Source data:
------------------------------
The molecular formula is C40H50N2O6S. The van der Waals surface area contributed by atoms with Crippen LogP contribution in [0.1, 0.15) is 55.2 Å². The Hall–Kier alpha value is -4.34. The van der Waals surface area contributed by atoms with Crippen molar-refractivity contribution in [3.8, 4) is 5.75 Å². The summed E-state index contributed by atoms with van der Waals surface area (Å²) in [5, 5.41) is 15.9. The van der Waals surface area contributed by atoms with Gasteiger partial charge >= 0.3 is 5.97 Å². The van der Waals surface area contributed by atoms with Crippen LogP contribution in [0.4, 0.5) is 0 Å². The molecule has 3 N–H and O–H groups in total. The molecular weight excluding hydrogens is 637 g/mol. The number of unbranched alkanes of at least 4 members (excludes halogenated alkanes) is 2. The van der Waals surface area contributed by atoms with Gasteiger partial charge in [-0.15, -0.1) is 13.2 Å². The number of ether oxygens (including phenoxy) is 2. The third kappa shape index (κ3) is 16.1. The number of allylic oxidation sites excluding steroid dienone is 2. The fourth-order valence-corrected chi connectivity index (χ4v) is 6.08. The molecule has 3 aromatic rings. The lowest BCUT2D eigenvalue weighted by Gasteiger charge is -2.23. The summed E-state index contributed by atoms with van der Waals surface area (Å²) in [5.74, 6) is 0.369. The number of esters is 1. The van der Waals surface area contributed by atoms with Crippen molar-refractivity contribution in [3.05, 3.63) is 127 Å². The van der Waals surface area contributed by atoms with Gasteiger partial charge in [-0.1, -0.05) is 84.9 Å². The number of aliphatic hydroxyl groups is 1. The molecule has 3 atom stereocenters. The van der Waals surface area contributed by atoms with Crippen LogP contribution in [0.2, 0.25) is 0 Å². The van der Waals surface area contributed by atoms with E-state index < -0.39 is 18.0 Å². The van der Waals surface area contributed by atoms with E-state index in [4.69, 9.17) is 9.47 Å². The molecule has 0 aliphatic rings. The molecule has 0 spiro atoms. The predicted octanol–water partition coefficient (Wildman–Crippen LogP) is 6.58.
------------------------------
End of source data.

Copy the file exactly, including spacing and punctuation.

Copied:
The molecular formula is C40H50N2O6S. The van der Waals surface area contributed by atoms with Crippen LogP contribution in [0.1, 0.15) is 55.2 Å². The Hall–Kier alpha value is -4.34. The van der Waals surface area contributed by atoms with Crippen molar-refractivity contribution in [3.8, 4) is 5.75 Å². The summed E-state index contributed by atoms with van der Waals surface area (Å²) in [5, 5.41) is 15.9. The van der Waals surface area contributed by atoms with Gasteiger partial charge >= 0.3 is 5.97 Å². The van der Waals surface area contributed by atoms with Crippen LogP contribution in [0.4, 0.5) is 0 Å². The molecule has 3 N–H and O–H groups in total. The molecular weight excluding hydrogens is 637 g/mol. The number of unbranched alkanes of at least 4 members (excludes halogenated alkanes) is 2. The van der Waals surface area contributed by atoms with Gasteiger partial charge in [-0.15, -0.1) is 13.2 Å². The number of ether oxygens (including phenoxy) is 2. The third kappa shape index (κ3) is 16.1. The number of allylic oxidation sites excluding steroid dienone is 2. The fourth-order valence-corrected chi connectivity index (χ4v) is 6.08. The molecule has 3 aromatic rings. The lowest BCUT2D eigenvalue weighted by Gasteiger charge is -2.23. The summed E-state index contributed by atoms with van der Waals surface area (Å²) in [5.74, 6) is 0.369. The number of esters is 1. The van der Waals surface area contributed by atoms with Crippen molar-refractivity contribution in [3.05, 3.63) is 127 Å². The van der Waals surface area contributed by atoms with Gasteiger partial charge in [-0.1, -0.05) is 84.9 Å². The number of aliphatic hydroxyl groups is 1. The molecule has 3 atom stereocenters. The van der Waals surface area contributed by atoms with Crippen LogP contribution in [0.2, 0.25) is 0 Å². The van der Waals surface area contributed by atoms with E-state index < -0.39 is 18.0 Å². The van der Waals surface area contributed by atoms with E-state index in [4.69, 9.17) is 9.47 Å². The molecule has 0 aliphatic rings. The molecule has 0 spiro atoms. The predicted octanol–water partition coefficient (Wildman–Crippen LogP) is 6.58.